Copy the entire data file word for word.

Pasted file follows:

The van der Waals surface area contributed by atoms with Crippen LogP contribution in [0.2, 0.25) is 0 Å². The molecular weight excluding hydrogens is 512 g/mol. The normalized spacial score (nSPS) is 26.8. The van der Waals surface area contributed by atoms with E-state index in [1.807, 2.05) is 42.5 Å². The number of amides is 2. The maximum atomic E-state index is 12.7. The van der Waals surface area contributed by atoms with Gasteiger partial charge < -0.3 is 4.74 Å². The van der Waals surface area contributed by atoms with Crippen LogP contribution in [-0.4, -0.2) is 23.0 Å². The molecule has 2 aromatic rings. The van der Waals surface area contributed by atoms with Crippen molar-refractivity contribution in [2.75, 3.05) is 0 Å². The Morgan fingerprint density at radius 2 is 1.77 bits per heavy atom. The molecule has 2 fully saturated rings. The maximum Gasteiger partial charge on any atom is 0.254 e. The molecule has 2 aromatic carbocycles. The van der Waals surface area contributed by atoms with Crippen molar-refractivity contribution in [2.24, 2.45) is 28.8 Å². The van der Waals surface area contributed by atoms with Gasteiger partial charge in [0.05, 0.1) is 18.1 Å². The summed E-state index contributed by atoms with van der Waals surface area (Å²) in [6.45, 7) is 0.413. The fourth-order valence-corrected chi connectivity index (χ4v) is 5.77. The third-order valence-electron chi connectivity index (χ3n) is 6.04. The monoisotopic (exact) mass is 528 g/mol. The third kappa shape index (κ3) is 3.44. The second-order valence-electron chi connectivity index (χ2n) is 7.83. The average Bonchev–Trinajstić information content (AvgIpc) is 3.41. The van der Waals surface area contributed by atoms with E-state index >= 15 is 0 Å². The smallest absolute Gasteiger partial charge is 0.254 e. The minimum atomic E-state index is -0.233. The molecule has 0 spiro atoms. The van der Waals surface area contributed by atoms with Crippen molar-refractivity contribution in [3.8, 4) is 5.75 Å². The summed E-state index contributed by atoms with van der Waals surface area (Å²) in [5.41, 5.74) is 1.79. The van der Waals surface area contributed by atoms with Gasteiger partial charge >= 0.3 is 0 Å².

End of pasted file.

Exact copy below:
The van der Waals surface area contributed by atoms with Crippen LogP contribution in [0.2, 0.25) is 0 Å². The molecular weight excluding hydrogens is 512 g/mol. The normalized spacial score (nSPS) is 26.8. The van der Waals surface area contributed by atoms with E-state index in [1.807, 2.05) is 42.5 Å². The number of amides is 2. The maximum atomic E-state index is 12.7. The van der Waals surface area contributed by atoms with Gasteiger partial charge < -0.3 is 4.74 Å². The van der Waals surface area contributed by atoms with Crippen LogP contribution in [-0.4, -0.2) is 23.0 Å². The molecule has 2 aromatic rings. The van der Waals surface area contributed by atoms with Crippen molar-refractivity contribution in [2.75, 3.05) is 0 Å². The Morgan fingerprint density at radius 2 is 1.77 bits per heavy atom. The molecule has 2 fully saturated rings. The maximum Gasteiger partial charge on any atom is 0.254 e. The molecule has 2 aromatic carbocycles. The van der Waals surface area contributed by atoms with Crippen molar-refractivity contribution in [2.24, 2.45) is 28.8 Å². The van der Waals surface area contributed by atoms with Gasteiger partial charge in [0.05, 0.1) is 18.1 Å². The summed E-state index contributed by atoms with van der Waals surface area (Å²) in [6.45, 7) is 0.413. The fourth-order valence-corrected chi connectivity index (χ4v) is 5.77. The third-order valence-electron chi connectivity index (χ3n) is 6.04. The monoisotopic (exact) mass is 528 g/mol. The third kappa shape index (κ3) is 3.44. The second-order valence-electron chi connectivity index (χ2n) is 7.83. The average Bonchev–Trinajstić information content (AvgIpc) is 3.41. The van der Waals surface area contributed by atoms with E-state index >= 15 is 0 Å². The smallest absolute Gasteiger partial charge is 0.254 e. The minimum atomic E-state index is -0.233. The molecule has 0 spiro atoms. The van der Waals surface area contributed by atoms with Crippen molar-refractivity contribution in [3.8, 4) is 5.75 Å². The summed E-state index contributed by atoms with van der Waals surface area (Å²) in [5.41, 5.74) is 1.79. The van der Waals surface area contributed by atoms with Gasteiger partial charge >= 0.3 is 0 Å².